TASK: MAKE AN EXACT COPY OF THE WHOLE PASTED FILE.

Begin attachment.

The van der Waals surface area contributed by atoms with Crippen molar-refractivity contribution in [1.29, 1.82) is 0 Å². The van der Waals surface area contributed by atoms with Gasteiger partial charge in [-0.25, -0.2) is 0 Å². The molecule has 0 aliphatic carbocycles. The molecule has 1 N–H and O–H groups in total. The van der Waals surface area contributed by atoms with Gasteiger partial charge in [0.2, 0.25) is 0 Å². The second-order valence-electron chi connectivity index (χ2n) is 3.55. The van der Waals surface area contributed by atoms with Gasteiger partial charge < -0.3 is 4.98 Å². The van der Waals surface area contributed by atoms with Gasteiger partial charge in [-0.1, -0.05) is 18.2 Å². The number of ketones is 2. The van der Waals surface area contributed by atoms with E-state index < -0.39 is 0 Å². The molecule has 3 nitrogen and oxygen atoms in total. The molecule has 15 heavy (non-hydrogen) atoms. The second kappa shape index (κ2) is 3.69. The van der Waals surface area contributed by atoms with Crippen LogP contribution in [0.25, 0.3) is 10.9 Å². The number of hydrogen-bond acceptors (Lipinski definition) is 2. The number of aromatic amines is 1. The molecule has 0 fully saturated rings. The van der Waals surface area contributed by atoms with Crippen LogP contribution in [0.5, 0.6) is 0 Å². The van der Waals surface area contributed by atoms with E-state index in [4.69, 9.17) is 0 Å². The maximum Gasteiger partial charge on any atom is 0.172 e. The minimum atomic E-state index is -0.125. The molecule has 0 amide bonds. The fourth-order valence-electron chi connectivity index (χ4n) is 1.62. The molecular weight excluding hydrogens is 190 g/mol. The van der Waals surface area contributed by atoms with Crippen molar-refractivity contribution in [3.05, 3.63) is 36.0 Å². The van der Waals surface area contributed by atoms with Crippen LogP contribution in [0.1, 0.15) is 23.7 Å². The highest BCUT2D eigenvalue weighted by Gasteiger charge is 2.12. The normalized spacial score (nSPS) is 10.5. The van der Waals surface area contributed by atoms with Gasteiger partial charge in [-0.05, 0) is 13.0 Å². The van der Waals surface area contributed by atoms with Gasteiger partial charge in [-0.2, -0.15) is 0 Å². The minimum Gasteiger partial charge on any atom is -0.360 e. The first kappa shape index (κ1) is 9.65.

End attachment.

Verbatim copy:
The van der Waals surface area contributed by atoms with Crippen molar-refractivity contribution in [1.29, 1.82) is 0 Å². The van der Waals surface area contributed by atoms with Gasteiger partial charge in [-0.25, -0.2) is 0 Å². The molecule has 0 aliphatic carbocycles. The molecule has 1 N–H and O–H groups in total. The van der Waals surface area contributed by atoms with Gasteiger partial charge in [0.2, 0.25) is 0 Å². The second-order valence-electron chi connectivity index (χ2n) is 3.55. The van der Waals surface area contributed by atoms with Gasteiger partial charge < -0.3 is 4.98 Å². The van der Waals surface area contributed by atoms with Gasteiger partial charge in [-0.1, -0.05) is 18.2 Å². The number of ketones is 2. The van der Waals surface area contributed by atoms with E-state index < -0.39 is 0 Å². The molecule has 3 nitrogen and oxygen atoms in total. The molecule has 15 heavy (non-hydrogen) atoms. The second kappa shape index (κ2) is 3.69. The van der Waals surface area contributed by atoms with Crippen LogP contribution in [0.25, 0.3) is 10.9 Å². The number of hydrogen-bond acceptors (Lipinski definition) is 2. The number of aromatic amines is 1. The molecule has 0 fully saturated rings. The van der Waals surface area contributed by atoms with Crippen LogP contribution in [0.5, 0.6) is 0 Å². The van der Waals surface area contributed by atoms with E-state index in [4.69, 9.17) is 0 Å². The maximum Gasteiger partial charge on any atom is 0.172 e. The minimum atomic E-state index is -0.125. The molecule has 0 amide bonds. The fourth-order valence-electron chi connectivity index (χ4n) is 1.62. The molecular weight excluding hydrogens is 190 g/mol. The van der Waals surface area contributed by atoms with Crippen molar-refractivity contribution in [3.05, 3.63) is 36.0 Å². The van der Waals surface area contributed by atoms with Crippen LogP contribution in [0.1, 0.15) is 23.7 Å². The highest BCUT2D eigenvalue weighted by Gasteiger charge is 2.12. The normalized spacial score (nSPS) is 10.5. The van der Waals surface area contributed by atoms with Gasteiger partial charge in [-0.05, 0) is 13.0 Å². The van der Waals surface area contributed by atoms with Gasteiger partial charge in [-0.2, -0.15) is 0 Å². The minimum Gasteiger partial charge on any atom is -0.360 e. The first kappa shape index (κ1) is 9.65.